WHITE ELK TOWNSHIP, MINNESOTA
Olds Family Oral History
Contributed by Steve Olds
This is the homestead of James Henry Olds and his wife, Martha.
The baby being held is Steve's Grandfather Wilbur Olds who was born in
The same homestead is marked on the USGS topographical map below.
Steve's Great Uncle William Violett gave him the map. The Violetts lived
in Bain at one time.
The Olds Family Around 1914-15
Locations marked on the USGS topographical map above from left:
Olds School, Pat Olds' Dugout, Violett Homestead and Old Barn.
Ruby Violett Olds was Steve's grandmother.
The dugout which Pat Olds built.
He lived in it for several years, trapping in the area.
J. H. Olds Family
From the left: James Olds, in front of him Teddy Olds, Martha, standing on
the stump is Wilbur Olds,
Clyde Olds with hat, Pat (Elmer) Olds, Harry, Hazel and Goldie.
Edith is not pictured. She was visiting Aunt Rachel Olds.
Wilbur and Teddy Olds
(Look at that little feller on the left:
the gun is as tall as he is.
I'd think the kick would knock him into next Sunday!)
Steve Olds contributed the following photos through Stacy Vellas
Olds School located on White Elk Road.
This is the school Ida Lueck mentioned in her Journal.
THE OLDS FAMILY
By Steve Olds
February 22, 2003
Edited by Stacy Vellas & Bill Farris
These words, on paper, are family stories and events that were related to me
mostly by my grandmother Ruby Violette Olds. They were told during meals or
at other family gatherings.
The Olds family came to Aitkin County in the early 1900ís to homestead land
and start a new life. They homesteaded in the White Elk Township just east of
Edna Lake and north of Muskeg Lake. Homesteading land in Minnesotaís North Woods
was not as easy as the government may have led some to believe. The life the
homesteaders led was full of adventures, dreams and downfalls.
James Henry Olds and Martha Goldsberry Olds moved all their belongings and five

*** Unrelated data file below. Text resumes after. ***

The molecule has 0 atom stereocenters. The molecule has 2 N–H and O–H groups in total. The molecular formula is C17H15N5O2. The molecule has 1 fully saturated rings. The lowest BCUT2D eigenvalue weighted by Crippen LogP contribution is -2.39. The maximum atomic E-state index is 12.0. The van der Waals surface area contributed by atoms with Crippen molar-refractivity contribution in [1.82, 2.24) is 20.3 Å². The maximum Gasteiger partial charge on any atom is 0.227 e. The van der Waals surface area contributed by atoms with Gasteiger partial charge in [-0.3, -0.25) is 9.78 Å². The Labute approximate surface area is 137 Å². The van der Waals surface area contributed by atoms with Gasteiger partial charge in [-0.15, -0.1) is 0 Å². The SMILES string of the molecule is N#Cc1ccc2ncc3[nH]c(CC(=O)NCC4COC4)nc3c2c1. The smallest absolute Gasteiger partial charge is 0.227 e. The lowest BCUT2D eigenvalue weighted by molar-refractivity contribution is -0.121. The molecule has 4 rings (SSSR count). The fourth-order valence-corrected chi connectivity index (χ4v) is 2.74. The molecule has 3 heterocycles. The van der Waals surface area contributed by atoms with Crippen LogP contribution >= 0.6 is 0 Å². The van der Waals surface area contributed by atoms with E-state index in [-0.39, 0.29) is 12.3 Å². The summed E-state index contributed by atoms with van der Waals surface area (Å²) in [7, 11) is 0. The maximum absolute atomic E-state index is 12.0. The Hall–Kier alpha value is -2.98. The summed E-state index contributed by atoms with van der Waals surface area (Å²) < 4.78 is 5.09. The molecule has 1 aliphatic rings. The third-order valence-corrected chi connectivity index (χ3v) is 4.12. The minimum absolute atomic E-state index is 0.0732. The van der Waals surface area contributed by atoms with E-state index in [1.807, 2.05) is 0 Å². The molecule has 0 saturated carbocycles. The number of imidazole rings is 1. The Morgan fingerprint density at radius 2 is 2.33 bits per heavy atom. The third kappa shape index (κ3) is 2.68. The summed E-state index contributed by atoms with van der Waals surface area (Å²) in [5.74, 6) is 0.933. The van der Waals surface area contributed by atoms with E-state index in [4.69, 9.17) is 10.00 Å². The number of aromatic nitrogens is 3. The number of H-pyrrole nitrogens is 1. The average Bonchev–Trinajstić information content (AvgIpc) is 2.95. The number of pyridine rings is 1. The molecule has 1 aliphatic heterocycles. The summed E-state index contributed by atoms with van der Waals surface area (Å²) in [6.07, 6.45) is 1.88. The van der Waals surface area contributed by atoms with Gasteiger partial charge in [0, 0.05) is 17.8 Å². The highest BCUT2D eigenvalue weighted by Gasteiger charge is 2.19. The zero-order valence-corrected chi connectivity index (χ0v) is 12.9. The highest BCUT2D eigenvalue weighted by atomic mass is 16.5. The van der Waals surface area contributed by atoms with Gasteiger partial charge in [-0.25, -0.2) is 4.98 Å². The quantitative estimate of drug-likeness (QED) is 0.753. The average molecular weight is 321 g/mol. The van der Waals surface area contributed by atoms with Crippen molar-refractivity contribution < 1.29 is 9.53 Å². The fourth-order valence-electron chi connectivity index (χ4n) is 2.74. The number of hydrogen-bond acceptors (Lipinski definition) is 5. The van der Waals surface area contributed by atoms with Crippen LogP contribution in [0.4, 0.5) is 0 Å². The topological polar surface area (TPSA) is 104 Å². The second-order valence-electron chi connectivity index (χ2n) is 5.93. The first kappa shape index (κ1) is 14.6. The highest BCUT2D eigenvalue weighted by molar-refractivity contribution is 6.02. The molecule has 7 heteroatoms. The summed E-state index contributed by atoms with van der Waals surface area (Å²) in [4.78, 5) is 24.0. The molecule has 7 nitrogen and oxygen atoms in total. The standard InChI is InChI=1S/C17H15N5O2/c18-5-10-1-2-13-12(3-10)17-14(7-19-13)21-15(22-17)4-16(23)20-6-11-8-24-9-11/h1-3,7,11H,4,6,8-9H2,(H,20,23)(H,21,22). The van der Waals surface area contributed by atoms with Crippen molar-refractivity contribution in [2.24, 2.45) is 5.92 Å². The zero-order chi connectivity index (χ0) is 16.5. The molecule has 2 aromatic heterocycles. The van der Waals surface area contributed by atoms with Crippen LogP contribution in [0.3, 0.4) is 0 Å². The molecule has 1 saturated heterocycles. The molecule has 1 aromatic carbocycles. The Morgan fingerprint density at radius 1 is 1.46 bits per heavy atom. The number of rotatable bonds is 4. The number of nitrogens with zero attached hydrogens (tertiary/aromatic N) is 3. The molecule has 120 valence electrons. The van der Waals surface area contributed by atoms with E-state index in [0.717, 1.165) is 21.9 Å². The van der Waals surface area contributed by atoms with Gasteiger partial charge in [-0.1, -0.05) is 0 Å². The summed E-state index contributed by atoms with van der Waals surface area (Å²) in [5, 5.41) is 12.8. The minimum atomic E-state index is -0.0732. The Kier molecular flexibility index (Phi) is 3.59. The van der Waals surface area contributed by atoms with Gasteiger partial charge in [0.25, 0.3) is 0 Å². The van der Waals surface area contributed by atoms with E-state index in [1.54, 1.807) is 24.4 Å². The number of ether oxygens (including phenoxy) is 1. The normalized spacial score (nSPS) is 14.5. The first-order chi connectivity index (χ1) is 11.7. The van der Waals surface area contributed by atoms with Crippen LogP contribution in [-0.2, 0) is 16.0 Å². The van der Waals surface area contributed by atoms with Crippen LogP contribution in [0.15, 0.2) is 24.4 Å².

children from Fillmore County, Minnesota, to Aitkin County in 1902 or 1903.
Four more children were born at the new homestead. One infant was buried there.
The grave was marked by four wooden posts and a wire fence. The posts have decayed
now and the fence has fallen and the grave is covered with leaves.
To prove a homestead the families had to make land improvements. To make a living
and to improve the land was hard. There was no easy work. Farming was the main
industry. The Olds family attempted different crops. Many crops failed due to
the weather and/or the wet ground. The main crop, the real moneymaker for the
homesteaders, was hay that could be raised in the cleared meadows and sold to
the logging companies for their horses and oxen.
Finding work in the winter months was easy if one wanted to work for the logging
companies that were clear cutting the timber in the North Woods. It was said
that clear cutting was meant to help the North Country grow. During the winter
months the lumber companies cut trees and hauled them to holding ponds on huge
sleds pulled by horses or mules. This was somewhat easy on the frozen ground.
With spring came the thaw, and the logs were ready to head downstream. Now if
one were still itching for money the new job might be a log driver called a
"river pig." If you were a river pig your job was to ride the logs down the
river keeping them from becoming hung up or jammed up along the way. With long